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Home / Features / What is a Microsoft Copilot+ PC, how does it work, and how can you get one?

What is a Microsoft Copilot+ PC, how does it work, and how can you get one?

Microsoft is determined to make your laptop into an AI machine, and the new Copilot+ PCs could be the ones to sell it to you

CoPilot

When Microsoft started inserting the preview version of Copilot, its AI chatbot, into Windows 11 at the beginning of 2024, there was one detail that suggested a big change was coming. The system, which can be invoked from the taskbar and appears as a sidebar in the operating system, also has a dedicated button on the keyboards of new PCs designed to work with it. This was the first time a new key had been added since Windows 95 introduced the Windows key that pops up the Start menu.

Now, Microsoft has announced the next step on the journey that began with that single key, the Copilot+ PC. It makes a small change to the way we think of our computers. By that, we mean the software now defines the hardware, instead of the other way around. But it may leave some feeling left out – especially if you’ve bought a new laptop recently.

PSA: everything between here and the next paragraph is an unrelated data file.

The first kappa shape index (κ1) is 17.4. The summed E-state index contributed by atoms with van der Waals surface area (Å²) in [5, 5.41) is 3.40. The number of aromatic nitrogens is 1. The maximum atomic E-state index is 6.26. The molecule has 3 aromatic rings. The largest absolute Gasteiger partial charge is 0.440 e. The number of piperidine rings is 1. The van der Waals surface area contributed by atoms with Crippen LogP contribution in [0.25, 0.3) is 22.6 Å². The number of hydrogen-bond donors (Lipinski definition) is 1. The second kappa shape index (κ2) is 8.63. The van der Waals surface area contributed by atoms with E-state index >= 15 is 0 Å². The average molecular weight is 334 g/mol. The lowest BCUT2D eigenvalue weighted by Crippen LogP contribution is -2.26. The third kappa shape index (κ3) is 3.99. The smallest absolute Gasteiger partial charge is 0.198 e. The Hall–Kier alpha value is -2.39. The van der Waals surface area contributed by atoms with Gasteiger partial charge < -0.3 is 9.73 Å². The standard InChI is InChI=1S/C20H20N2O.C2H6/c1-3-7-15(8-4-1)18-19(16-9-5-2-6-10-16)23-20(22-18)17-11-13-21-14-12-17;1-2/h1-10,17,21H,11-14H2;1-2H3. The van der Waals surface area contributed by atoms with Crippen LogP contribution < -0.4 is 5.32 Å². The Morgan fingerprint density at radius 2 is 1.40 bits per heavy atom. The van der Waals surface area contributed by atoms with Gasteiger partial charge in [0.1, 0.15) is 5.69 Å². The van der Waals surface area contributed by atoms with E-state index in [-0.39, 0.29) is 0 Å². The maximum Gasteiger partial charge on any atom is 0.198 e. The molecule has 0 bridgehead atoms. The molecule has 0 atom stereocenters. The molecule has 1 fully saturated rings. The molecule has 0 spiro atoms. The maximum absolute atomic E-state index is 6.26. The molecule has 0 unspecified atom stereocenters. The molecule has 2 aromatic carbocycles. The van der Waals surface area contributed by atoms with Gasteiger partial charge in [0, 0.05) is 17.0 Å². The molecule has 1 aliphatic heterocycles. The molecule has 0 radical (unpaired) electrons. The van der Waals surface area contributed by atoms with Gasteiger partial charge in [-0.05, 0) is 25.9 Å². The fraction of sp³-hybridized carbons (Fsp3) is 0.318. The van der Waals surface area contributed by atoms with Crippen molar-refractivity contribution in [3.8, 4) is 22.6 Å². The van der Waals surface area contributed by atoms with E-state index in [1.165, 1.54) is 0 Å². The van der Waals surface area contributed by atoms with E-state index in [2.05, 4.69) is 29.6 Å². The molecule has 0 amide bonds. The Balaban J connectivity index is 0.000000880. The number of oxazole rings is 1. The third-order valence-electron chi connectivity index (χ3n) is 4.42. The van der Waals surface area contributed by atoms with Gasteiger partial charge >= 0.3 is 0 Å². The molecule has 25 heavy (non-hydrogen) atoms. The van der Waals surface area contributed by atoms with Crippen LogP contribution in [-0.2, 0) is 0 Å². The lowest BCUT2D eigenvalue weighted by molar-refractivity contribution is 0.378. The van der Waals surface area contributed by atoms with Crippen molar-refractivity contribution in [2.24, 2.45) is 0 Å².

What is a Copilot+ PC?

According to Microsoft, “Copilot+ PCs are the fastest, most intelligent Windows PCs ever built,” which sounds like the sort of thing that’s been said every time a new PC line has been launched dating back to the ‘90s. But underneath their casings, something has changed in this new generation of personal computers. Alongside the CPU, GPU, RAM, SSD and other TLAs that make up the modern PC, there’s a new one: NPU. This stands for Neural Processing Unit. They’re for accelerating AI applications locally on the PC, instead of offloading the workload to a cloud server somewhere, which is slower and has privacy concerns.

Where will I find it?

The first PCs to be announced for the Copilot+ standard all use Qualcomm Snapdragon X series CPUs, a totally different architecture from the Intel Core and AMD Ryzen chips we’re used to. It mirrors what Apple did with its M-series chips, breaking from Intel and using the ARM architecture, more commonly seen in phones and tablets, in pursuit of both performance gains and longer battery life. It worked for Apple, so it could do equally well for the PC. This is especially true as claims are being made that the new Qualcomm chips are even better than Apple’s designs.

Apart from the new chip and the extra key on the keyboard, the big changes come in the software. Microsoft is baking its AI into just about every aspect of Windows, and other software creators are following suit.

What this switch in PC architecture means is that, if you’ve bought a PC with an AMD or Intel chip recently, it might not get the update to the Copilot+ standard. Companies such as HP and Acer are already announcing their Copilot+ PCs. So, the next computer you buy could well support the new tech. All of the devices shown at the time of writing have been laptops or two-in-one devices, but the desktop PC is unlikely to get left behind.

How does it work?

Copilot restyle image